Does internet radio need saving?

Recently there's has been a lot being said regarding the RIAA's latest attempt to squeeze more money out of internet radio. This latest attack just highlights the need for people to give these greedy, power-hungry individuals a big F you. The point is missed by many commentators in the blogosphere though. Either out of ignorance or out of a need to cling to the mainstream music-product machine, people tend to think that internet radio needs saving. They think that if online broadcasters are forced offline due to outrageous fees, online radio will just die. This is just not so. I welcome this attack by the powers that be. Let them restrict the broadcast of their music-product. Sure some online broadcasters will be "forced" to cease operations, but only due to their own lack of imagination. You see, there's a revolution brewing and those who cling to the dinosaur that is the major music-industry will not be able to compete against the new crop of online broadcasters who are going to go the CC/open-license route.

There's a world of music available which doesn't cost a dime in licensing costs. A world of musicians and artists who are anxious to have their music promoted by any means necessary. Why should it cost the broadcaster money to promote an artist? It's a ludicrous notion... but yet that's exactly what's expected by the RIAA. This battle will end with the major music-industry wishing that they had done more to work with it's customers/fans rather than against them.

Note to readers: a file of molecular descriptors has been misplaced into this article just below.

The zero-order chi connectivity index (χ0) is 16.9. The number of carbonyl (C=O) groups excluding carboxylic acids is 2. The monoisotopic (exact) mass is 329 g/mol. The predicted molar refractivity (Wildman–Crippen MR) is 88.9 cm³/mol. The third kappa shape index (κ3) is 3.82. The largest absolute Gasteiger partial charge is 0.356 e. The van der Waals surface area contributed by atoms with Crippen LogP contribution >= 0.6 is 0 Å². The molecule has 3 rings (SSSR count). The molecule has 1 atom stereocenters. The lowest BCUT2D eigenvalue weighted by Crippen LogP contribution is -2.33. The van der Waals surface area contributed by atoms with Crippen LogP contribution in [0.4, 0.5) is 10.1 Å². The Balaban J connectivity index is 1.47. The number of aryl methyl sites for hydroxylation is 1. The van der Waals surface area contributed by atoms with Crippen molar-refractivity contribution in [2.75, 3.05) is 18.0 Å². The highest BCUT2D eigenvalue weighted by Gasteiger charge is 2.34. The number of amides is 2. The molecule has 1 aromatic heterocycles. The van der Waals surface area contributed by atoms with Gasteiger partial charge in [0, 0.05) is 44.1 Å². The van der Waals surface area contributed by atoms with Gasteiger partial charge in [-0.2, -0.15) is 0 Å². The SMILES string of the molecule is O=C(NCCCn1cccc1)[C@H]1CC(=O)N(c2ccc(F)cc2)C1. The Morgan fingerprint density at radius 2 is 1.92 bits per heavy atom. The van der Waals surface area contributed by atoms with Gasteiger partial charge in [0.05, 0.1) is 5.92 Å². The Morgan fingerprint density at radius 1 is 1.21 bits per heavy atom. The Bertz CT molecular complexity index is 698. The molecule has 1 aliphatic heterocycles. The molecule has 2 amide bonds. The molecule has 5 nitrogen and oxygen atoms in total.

When the majority of listeners are more interested in hearing the latest single/release by their favorite netlabel/online artist than they are Chingy or Fall Out Boy, then we'll know that the tides have changed. We're not there yet... but if the RIAA continues to screw broadcasters/djs/fans, that's exactly what will happen. Personally, I've gone from being a person who would buy many of the latest major music releases weekly to someone who will NOT do so unless I've heard the album first and it's worthy of my $. These releases have gotten to be fewer and fewer since the late '90s. Now I may purchase a release from the majors every few months, if that. I'm more inclined to purchase independent releases. Though with the variety of net audio increasing, I'm finding that my need to purchase anything from a retail outlet has been decreasing to nearly zero. Like an addiction, I've slowly been weaning myself off the drug. I'd much rather make a donation to a netlabel or net artist for the great music that they're freely providing.

I consider myself lucky to be living through and observing the most beautiful war that there's ever been. A musical war... one in which the fans are ultimately going to win... one in which MUSIC will ultimately win... one in which the RIAA will ultimately lose.

Thanks for listening. Enjoy netBloc Volume 3.

Mike Gregoire